“I had just returned from Europe after almost 15 years. I had studied at the famous Technical University of West Berlin, at the prestigious Technological University of Delft, Holland, and at the famous and old University of Leuven, Belgium, and had published many research papers. I had worked for a number of years in Holland and had specialised in uranium enrichment technology. I was young, had a doctorate of engineering in physical metallurgy (a most suitable discipline for handling sophisticated technological projects), had relevant experience and was thus well equipped to deal with the job. I accepted the challenge and got down to business. I gathered together a team of highly dedicated, efficient and patriotic scientists and engineers and we went all out to do the job as quickly as possible. As one can imagine, it was not an easy task. The scientists and engineers whom I had recruited had never heard of a centrifuge, even though some of them had Ph.D. degrees.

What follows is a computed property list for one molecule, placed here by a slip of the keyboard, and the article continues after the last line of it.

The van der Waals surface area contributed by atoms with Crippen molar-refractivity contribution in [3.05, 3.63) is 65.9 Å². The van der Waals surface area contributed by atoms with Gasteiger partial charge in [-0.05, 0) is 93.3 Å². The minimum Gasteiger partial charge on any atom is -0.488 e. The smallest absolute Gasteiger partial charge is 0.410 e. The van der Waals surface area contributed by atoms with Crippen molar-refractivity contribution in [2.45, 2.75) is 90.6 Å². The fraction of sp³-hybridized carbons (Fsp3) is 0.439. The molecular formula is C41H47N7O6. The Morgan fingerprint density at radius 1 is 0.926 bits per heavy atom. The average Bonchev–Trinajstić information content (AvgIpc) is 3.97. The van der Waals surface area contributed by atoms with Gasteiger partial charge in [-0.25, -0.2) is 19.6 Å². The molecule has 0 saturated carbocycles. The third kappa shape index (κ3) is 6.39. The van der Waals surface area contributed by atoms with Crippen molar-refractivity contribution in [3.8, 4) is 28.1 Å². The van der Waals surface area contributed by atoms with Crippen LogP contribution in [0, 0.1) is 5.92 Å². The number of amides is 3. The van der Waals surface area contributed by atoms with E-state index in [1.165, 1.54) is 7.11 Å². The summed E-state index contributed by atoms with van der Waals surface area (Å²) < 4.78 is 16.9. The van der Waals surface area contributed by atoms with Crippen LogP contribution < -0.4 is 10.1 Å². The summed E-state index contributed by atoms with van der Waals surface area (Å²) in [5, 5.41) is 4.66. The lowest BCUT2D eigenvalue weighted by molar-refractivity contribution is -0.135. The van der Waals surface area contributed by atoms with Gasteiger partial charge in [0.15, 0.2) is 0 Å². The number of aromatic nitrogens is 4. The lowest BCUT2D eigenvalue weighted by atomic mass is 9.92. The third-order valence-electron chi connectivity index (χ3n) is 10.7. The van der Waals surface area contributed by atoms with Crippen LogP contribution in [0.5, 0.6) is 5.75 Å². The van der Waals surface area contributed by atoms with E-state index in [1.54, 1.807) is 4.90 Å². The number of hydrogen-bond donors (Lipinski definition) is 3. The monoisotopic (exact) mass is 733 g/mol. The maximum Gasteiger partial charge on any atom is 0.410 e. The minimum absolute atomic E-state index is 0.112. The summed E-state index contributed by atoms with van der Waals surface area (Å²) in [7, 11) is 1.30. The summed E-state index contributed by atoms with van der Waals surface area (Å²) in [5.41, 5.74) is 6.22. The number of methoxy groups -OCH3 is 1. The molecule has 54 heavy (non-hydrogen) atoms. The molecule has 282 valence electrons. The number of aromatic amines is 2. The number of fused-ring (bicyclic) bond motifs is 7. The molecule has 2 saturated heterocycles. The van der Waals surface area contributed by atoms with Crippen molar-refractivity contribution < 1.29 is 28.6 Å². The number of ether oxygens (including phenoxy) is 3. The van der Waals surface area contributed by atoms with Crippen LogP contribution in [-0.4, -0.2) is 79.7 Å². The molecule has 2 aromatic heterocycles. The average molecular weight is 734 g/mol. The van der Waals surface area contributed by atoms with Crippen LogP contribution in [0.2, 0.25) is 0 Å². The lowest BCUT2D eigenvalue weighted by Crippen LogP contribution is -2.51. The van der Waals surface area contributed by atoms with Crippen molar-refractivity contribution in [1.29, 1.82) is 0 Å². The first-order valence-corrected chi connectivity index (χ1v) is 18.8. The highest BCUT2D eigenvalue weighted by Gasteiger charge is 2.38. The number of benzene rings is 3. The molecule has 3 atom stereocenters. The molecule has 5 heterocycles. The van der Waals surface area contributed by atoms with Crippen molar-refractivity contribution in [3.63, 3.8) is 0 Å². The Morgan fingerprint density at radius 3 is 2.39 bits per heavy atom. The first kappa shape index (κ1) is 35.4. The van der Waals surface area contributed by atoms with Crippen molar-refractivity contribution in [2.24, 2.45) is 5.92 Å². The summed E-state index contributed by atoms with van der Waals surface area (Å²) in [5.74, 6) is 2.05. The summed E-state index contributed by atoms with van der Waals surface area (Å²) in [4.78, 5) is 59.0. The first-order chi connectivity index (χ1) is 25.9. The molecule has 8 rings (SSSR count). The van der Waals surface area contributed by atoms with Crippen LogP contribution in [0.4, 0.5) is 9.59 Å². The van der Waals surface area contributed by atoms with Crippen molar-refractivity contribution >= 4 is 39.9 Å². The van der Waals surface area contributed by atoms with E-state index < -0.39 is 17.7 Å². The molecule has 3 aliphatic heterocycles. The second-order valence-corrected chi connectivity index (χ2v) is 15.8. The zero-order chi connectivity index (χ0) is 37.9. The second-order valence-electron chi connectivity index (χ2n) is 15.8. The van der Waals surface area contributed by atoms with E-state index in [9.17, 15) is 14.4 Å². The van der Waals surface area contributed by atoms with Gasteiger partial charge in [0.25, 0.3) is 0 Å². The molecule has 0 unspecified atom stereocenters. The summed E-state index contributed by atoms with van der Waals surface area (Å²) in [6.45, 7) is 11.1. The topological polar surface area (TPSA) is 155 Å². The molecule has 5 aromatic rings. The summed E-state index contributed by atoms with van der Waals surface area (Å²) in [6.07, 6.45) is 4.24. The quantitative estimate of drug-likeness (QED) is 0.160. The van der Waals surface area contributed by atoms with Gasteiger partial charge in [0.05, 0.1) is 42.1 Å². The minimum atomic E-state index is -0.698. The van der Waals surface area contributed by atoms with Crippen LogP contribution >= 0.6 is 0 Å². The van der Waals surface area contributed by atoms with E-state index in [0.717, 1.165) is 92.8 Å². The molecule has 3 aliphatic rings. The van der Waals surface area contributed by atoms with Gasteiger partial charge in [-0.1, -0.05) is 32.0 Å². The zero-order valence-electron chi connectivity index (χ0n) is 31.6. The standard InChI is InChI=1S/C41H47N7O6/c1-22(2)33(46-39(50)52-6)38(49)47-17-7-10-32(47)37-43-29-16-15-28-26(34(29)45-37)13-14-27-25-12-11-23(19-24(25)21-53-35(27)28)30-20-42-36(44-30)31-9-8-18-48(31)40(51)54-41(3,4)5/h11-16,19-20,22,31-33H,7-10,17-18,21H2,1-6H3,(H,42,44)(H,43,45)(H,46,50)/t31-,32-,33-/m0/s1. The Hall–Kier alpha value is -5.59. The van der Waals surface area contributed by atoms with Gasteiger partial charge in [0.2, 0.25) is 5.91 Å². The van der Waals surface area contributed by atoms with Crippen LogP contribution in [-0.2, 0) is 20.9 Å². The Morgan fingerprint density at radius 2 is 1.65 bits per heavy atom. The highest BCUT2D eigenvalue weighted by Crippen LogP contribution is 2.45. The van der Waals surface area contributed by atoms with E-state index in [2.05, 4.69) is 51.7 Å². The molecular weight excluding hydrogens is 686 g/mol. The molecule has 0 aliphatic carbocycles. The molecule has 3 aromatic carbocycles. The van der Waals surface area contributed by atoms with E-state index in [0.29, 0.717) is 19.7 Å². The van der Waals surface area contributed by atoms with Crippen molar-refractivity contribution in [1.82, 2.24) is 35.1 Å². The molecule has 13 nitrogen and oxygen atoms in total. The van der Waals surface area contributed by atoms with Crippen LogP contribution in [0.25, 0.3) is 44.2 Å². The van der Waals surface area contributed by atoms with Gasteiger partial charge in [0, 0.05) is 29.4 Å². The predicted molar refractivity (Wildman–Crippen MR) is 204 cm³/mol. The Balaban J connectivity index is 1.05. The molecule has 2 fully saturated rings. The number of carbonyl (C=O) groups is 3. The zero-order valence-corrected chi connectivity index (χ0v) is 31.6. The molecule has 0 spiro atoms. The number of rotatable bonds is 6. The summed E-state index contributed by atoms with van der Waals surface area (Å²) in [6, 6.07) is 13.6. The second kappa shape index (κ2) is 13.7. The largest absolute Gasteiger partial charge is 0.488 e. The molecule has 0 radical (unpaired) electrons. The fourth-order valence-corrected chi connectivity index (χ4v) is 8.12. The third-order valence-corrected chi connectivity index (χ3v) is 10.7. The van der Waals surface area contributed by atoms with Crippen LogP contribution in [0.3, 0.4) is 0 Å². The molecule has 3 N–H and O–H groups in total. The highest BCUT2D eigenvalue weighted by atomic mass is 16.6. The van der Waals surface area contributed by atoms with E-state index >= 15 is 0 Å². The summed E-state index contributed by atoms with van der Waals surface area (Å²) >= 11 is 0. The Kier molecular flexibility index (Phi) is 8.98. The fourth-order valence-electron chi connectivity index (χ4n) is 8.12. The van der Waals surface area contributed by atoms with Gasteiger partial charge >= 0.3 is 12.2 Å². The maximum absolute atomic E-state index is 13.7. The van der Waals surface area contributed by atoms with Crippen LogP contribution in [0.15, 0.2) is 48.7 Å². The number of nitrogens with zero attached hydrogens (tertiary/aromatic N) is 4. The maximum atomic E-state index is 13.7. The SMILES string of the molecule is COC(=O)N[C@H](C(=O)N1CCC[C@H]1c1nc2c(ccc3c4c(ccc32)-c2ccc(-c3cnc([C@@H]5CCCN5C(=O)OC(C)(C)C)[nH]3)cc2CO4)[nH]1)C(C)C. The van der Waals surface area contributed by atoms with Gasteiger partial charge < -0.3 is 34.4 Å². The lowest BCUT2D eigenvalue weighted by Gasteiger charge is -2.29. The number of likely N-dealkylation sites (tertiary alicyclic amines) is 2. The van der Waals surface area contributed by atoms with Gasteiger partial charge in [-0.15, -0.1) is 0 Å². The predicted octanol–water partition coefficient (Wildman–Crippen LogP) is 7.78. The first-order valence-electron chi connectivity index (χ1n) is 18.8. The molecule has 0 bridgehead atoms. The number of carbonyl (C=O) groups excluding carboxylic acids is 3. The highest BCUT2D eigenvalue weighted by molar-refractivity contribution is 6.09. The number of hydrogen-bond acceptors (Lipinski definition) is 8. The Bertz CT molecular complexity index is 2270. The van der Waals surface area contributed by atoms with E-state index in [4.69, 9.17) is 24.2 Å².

“A country that could not make sewing needles, good and durable bicycles or even ordinary durable metalled roads was embarking on one of the latest and most difficult technologies. Of the whole nuclear cycle, enrichment is considered to be the most difficult and most sophisticated technology. It was a real challenge to me and to my colleagues. The problem was quite clear to us. We were not going to find out new laws of nature, but were dealing with a very difficult and sophisticated engineering technology. It was not possible for us to make each and every piece of equipment or component within the country. Attempts to do so would have killed the project in the initial stage. We devised a strategy by which we would go all out to buy everything that we needed in the open market to lay the foundation of a good infrastructure and would then switch over to indigenous production as and when we had to.”